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Spotlight: Communications Division
(March 21, 2004)

SPOTLIGHT: COMMUNICATIONS DIVISION

"9-1-1, What is your Emergency?"

The Johnson County Sheriff's Office Communications Division operates 24 hours per day, 7 days per week. During every holiday, severe weather event, and all night long, dispatchers field telephone and radio calls for help. On a normal day, there two and sometimes three dispatchers fielding calls from the estimated 121,604+ residents of Johnson County, not to mention non-residents who are passing through the area and use cellular phones to report an incident. Therefore, to say that it can be a stressful and busy job sometimes can be an understatement.

Located in a secure shelter in the Emergency Operations Center is the 9-1-1 Communication Center. As part of the Project Hoosier Safe-T Motorola Digital 800 MHz system, the Sheriff's dispatch handles all communication needs for the following agencies: Johnson County Sheriff's Office, Whiteland Police, Bargersville Police, Johnson County Community Corrections, Trafalgar Police, Princes Lakes Police, White River Fire Department, Whiteland Fire Department, Needham Fire Department, Trafalgar Fire Department, Amity Fire Department, and the Nineveh Fire Department.

In the beginning of law enforcement communications in Johnson County, the Sheriff and his deputies' were summonsed by a large red globe that was placed on Jefferson Street just east of East Court Street in Downtown Franklin. When the globe was lit, townspeople would look for the Sheriff or a Deputy to report that someone needed their help. Often, they did not need to look far - as the Artcraft Theater had reserved seating for the Sheriff so he could be located quickly. The first two-way radios were placed in Johnson County squad cars by Sheriff Howard "Bob" Maxwell around 1950. Just a little more than a decade ago, the Sheriff's dispatcher sat at a small desk adjacent to the Jail book-in room. The dispatcher spent as much time helping the jailer deal with inmates as he or she spent answering the radio. Now, the dispatchers wonder if they will have time to take a lunch break.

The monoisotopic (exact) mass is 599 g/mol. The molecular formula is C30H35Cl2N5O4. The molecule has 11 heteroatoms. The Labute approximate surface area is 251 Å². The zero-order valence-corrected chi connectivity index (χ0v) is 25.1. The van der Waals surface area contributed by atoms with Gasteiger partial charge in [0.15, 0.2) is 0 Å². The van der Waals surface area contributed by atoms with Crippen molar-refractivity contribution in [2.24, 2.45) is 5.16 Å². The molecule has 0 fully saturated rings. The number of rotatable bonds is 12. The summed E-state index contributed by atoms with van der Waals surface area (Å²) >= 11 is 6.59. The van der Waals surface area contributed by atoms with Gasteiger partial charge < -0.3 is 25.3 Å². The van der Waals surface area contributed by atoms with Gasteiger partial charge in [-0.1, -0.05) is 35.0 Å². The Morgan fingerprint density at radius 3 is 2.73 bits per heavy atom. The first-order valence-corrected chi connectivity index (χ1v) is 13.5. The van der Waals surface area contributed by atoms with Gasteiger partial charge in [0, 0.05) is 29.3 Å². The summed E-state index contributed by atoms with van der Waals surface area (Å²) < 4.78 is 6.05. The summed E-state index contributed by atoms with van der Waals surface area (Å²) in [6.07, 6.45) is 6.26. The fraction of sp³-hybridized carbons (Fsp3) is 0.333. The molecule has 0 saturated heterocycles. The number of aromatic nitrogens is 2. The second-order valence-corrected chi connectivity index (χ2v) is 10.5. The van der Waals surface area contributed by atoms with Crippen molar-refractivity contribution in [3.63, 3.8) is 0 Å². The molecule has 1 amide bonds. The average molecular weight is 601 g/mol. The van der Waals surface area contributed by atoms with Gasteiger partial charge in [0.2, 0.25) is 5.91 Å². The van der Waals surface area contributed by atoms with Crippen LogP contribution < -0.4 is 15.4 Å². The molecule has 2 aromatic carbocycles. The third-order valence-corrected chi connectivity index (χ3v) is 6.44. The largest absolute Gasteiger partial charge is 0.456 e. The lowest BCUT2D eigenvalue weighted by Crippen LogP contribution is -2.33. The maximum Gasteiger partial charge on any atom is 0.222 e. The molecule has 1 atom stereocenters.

In 2003, the Dispatch Center handled 30,225 calls. With generally two dispatchers taking this volume of calls, it is often quite busy in the 9-1-1 Center. Full-time Sheriff's dispatcher's earn a base salary of $23,617 per year with additional stipends of $1,200 for those who work a night shift, and $1,600 for those who work the afternoon shift. Part-time dispatchers earn $7.50 per hour while being trained and then $9.50 per hour after training has concluded. Applications for the position of Sheriff's Dispatcher can be obtained online or in person from the Sheriff's Office; Applications are always accepted regardless of position availability and are kept on file for about one year. Most skills can be learned during training, however, interested applicants should be geographically familiar with Johnson County. A good dispatcher should have a calming personality and be able to manage someone in a panic state in order to focus them and obtain information from them. Prior dispatching experience is very helpful. For further information about the position of Sheriff's Dispatcher, contact Communications Supervisor Malinda O'Rourke by email at morourke@co.johnson.in.us or by telephone at 317-736-2260.

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